Yeonggwang is an apt destination for non-religious travelers as well, thanks to its beautiful west coast views and plenty of things to eat, not to mention the fun of meeting the enthusiastic and friendly locals.

Walk along a local market and you might be startled at first of the people’s loud candor — like demanding to know why you are taking pictures of their shrimp. But you will soon learn that is just the way they speak, and soon enough you will find yourself being led by the market owner telling you which angle is better.


Bulgapsa temple and Beobseongpo

Yeonggwang is said to be the sacred place for all three religions, but Buddhism is probably the best represented one.

The most famous one of them is Bulgapsa temple sitting at the hill of Mount Bulgap. It is said to be the oldest Buddhist temple in South Korea.

Daeungjeon of the temple is said to have been built by Monk Marananta when he arrived in the Baekje Kingdom through Jin Dynasty of China. Some also suggest that the temple was built by Monk Haengeun in the year of King Mu (600-640) during the Baekje Dynasty. Which one is true remains uncertain.

Three years ago, the county decided to facelift the areas surrounding the temple, and succeeded in getting all the houses and shops that crowded the spot, replacing them with a large green field that serves as a park.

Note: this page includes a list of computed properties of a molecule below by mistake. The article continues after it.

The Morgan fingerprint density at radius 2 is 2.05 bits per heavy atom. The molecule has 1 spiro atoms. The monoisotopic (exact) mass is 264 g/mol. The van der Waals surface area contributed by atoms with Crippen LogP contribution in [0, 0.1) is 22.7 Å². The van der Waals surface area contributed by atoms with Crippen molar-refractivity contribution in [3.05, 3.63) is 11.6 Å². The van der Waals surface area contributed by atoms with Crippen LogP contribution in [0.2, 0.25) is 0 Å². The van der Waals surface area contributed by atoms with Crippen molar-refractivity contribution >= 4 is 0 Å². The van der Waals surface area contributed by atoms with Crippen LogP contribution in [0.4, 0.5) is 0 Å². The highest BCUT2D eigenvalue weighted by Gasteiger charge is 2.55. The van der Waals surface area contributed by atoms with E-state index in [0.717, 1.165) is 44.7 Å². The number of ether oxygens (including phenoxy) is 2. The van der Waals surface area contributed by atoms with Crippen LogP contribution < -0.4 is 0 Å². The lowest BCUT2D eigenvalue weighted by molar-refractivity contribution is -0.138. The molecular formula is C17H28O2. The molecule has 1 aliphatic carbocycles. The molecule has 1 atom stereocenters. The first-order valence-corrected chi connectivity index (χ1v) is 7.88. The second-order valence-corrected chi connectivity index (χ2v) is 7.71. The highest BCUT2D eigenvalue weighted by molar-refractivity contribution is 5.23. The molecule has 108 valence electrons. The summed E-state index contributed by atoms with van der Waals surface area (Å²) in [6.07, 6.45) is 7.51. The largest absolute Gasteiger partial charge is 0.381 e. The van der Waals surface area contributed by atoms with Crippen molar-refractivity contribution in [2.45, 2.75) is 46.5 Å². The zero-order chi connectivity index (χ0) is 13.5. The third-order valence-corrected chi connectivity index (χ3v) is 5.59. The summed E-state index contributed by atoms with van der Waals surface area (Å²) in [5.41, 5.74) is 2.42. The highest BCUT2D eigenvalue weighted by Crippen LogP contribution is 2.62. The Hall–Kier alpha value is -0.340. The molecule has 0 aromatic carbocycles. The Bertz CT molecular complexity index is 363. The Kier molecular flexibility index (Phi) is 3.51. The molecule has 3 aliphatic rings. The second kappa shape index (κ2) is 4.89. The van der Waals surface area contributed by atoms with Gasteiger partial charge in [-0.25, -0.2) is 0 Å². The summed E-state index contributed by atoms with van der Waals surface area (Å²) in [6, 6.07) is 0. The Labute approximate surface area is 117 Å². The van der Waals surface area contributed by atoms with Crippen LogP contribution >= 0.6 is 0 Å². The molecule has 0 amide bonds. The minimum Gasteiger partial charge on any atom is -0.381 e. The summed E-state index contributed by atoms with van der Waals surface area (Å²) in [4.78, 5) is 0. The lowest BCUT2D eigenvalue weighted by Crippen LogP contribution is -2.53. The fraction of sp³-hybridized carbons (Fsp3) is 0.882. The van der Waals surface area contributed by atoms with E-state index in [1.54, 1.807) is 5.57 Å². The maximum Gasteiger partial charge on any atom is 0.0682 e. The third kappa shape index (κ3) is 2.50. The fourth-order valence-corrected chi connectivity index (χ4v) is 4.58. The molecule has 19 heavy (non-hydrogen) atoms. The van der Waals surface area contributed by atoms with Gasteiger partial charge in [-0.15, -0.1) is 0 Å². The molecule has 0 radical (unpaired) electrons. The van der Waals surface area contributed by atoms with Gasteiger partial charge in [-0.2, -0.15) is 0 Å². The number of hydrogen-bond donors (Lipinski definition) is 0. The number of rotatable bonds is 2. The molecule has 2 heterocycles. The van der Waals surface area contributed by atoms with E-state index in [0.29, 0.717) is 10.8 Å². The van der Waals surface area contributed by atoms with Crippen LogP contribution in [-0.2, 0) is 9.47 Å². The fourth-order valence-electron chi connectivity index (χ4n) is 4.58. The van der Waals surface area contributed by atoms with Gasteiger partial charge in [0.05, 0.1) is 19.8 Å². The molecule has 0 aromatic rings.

Restaurants instead are lined up outside the gate, clean and welcoming.

Walk towards the temple, and the show-stopper is undoubtedly the red Sangsahwa flowers. The flowers are named for the leaves never being able to “meet” the flowers as the stem is lean and long. It blooms between August and September each year, creating a breathtaking red carpet of some 500,000 pyeong, covering the walking trails that lead up to Mount Bulgap.

A trickling stream of water alongside the pathway decorated by Sangsahwa flowers surely helps one take a deep breath and relax.

The Bulgapsa park also offers information on great hiking trails that could be as short as 5.8 kilometers or as long as 8.2 kilometers, depending on which route you take.

While the temple’s main Daeungjeon remains intact, the first major repair works of some of the structures are currently on-going abs will continue until January of 2010.